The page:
In the small town of Todmorden in the north of England, fresh organic produce is growing everywhere. There are sweet-smelling herbs at the railway station, vegetables sprouting in the public car park, and an apothecary garden next to the local Health Centre. This is the Incredible Edible movement, a grassroots campaign to provide healthy fresh food to the whole community, while promoting local produce and educating people on the joys of cultivating veggies.
Incredible Edible co-founder Pam Warhurst explained how she and her friends sat around a kitchen table six years ago, brainstorming ways to make positive change in the world. They began with a simple question: Can we find a unifying language that cuts across age, income and culture, that will help people themselves find a new way of living? Then came the thunderbolt. Food is a basic human need, but fresh, healthy organic food is a basic human right. “None of this is rocket science, but it is inclusive,” Pam says. Ultimately, this is a movement for everyone. We say, ´if you eat, you´re in´.”
What followed was a public meeting, where Pam and her associates received a standing ovation after presenting their plan. It was an ambitious, idealistic project which not only addressed the issue of what we eat, but where we spend our money and what we teach our children.
“I wondered if it was possible to take a town like Todmorden and focus on local food to re-engage people with the planet we live on, create the sort of shifts in behaviour we need to live within the resources we have, stop us thinking like disempowered victims, and to start taking responsibility for our own futures,” Pam explains.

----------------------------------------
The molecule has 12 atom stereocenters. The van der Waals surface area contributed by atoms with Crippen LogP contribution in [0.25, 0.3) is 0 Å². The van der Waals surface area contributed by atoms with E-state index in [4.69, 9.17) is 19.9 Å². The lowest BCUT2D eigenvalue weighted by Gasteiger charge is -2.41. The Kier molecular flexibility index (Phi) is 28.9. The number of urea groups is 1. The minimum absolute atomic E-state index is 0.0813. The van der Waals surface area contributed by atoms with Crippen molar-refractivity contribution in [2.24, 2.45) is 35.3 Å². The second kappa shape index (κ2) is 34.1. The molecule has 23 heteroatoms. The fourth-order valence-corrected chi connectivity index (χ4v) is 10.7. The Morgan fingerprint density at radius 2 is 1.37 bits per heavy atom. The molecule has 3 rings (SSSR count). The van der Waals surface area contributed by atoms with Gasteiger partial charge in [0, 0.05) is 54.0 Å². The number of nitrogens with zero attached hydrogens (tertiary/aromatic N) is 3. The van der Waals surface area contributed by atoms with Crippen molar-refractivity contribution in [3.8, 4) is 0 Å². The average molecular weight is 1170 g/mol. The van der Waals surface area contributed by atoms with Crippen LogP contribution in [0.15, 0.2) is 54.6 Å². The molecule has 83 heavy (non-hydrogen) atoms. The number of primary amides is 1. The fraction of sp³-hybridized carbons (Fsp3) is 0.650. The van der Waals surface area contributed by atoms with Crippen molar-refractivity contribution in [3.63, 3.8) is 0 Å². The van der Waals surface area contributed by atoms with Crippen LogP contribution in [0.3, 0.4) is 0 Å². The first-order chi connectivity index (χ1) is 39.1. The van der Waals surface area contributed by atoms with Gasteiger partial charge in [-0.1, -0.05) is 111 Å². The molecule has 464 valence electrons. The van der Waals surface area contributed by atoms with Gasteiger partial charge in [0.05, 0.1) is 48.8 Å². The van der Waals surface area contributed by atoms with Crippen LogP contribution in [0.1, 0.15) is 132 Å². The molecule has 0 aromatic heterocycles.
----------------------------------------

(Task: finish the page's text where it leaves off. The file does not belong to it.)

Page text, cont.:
Three key areas are covered: planting free food for the whole community, supporting and promoting farmers and other local food producers rather than supermarkets, and rolling out an extensive educational network to directly involve residents and students with the project.
Incredible Edible is run by unpaid volunteers and began with the planting of some small herb gardens and the launch of a local seed bank. Now, every school (and church) in the area is involved with the movement. They have provided chickens, planted orchards, and installed a fish farm at the local high school, which was such a success that a course in agriculture has since been launched. The group also offers free staff training for primary school teachers on issues of food awareness and cultivation, as well as adult learning schemes through ties with the college. All the children in Todmorden can now recognize a tomato plant, and have benefited greatly from getting their hands dirty in the community gardens.
The town, population 15,000, has attracted what Pam calls ´vegetable tourists. “People come from all over the world to poke around in our raised beds,” she laughs. There are fruit trees, bushes, herbs and veggies everywhere: outside the police station and the retirement home, on the towpaths of Todmorden´s canal, and even in the cemetery. Residents have embraced the project with gusto, and many private gardens and porches have been transformed into blooming oases of delicious fresh produce since the scheme launched in spring 2008.
“People are ready and respond to the story of food,” Pam points out. “They want positive action, and in their bones they know it´s their responsibility. We are all part of a local food jigsaw, and all part of the solution.”
The group define their work as ´propaganda gardening´, and they made a conscious decision not to ask permission from the local authority before planting. “We´re starting to build resilience; we´re starting to reinvent community, and we did it all without a strategy document,” Pam states. “We did not consult, we did not write a report; enough of all that!”